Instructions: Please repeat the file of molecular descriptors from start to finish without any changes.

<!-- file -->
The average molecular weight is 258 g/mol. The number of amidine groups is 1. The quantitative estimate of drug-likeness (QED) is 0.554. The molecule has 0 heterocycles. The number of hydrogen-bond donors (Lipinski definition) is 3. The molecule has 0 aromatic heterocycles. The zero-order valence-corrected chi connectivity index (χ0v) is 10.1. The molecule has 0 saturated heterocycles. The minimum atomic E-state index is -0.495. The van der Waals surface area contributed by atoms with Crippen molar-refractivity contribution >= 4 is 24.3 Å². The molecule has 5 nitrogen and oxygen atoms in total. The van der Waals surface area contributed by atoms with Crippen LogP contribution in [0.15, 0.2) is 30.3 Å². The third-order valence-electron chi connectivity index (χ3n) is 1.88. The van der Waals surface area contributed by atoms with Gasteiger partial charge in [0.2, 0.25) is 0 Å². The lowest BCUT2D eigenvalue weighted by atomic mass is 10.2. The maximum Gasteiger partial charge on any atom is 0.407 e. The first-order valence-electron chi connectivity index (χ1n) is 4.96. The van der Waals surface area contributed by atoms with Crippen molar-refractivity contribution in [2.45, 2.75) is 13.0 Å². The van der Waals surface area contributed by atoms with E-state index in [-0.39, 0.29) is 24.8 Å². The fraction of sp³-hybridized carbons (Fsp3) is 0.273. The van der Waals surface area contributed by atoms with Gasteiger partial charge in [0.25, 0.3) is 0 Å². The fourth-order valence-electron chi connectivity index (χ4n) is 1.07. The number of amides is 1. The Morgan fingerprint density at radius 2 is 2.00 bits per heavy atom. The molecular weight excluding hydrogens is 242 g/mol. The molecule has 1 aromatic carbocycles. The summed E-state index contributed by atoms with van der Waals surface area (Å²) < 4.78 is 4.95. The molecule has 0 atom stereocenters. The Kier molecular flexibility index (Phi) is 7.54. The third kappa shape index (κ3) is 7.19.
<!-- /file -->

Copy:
The average molecular weight is 258 g/mol. The number of amidine groups is 1. The quantitative estimate of drug-likeness (QED) is 0.554. The molecule has 0 heterocycles. The number of hydrogen-bond donors (Lipinski definition) is 3. The molecule has 0 aromatic heterocycles. The zero-order valence-corrected chi connectivity index (χ0v) is 10.1. The molecule has 0 saturated heterocycles. The minimum atomic E-state index is -0.495. The van der Waals surface area contributed by atoms with Crippen molar-refractivity contribution >= 4 is 24.3 Å². The molecule has 5 nitrogen and oxygen atoms in total. The van der Waals surface area contributed by atoms with Crippen LogP contribution in [0.15, 0.2) is 30.3 Å². The third-order valence-electron chi connectivity index (χ3n) is 1.88. The van der Waals surface area contributed by atoms with Gasteiger partial charge in [0.2, 0.25) is 0 Å². The lowest BCUT2D eigenvalue weighted by atomic mass is 10.2. The maximum Gasteiger partial charge on any atom is 0.407 e. The first-order valence-electron chi connectivity index (χ1n) is 4.96. The van der Waals surface area contributed by atoms with Crippen molar-refractivity contribution in [2.45, 2.75) is 13.0 Å². The van der Waals surface area contributed by atoms with E-state index in [-0.39, 0.29) is 24.8 Å². The fraction of sp³-hybridized carbons (Fsp3) is 0.273. The van der Waals surface area contributed by atoms with Gasteiger partial charge in [0.25, 0.3) is 0 Å². The fourth-order valence-electron chi connectivity index (χ4n) is 1.07. The number of amides is 1. The Morgan fingerprint density at radius 2 is 2.00 bits per heavy atom. The molecular weight excluding hydrogens is 242 g/mol. The molecule has 1 aromatic carbocycles. The summed E-state index contributed by atoms with van der Waals surface area (Å²) < 4.78 is 4.95. The molecule has 0 atom stereocenters. The Kier molecular flexibility index (Phi) is 7.54. The third kappa shape index (κ3) is 7.19.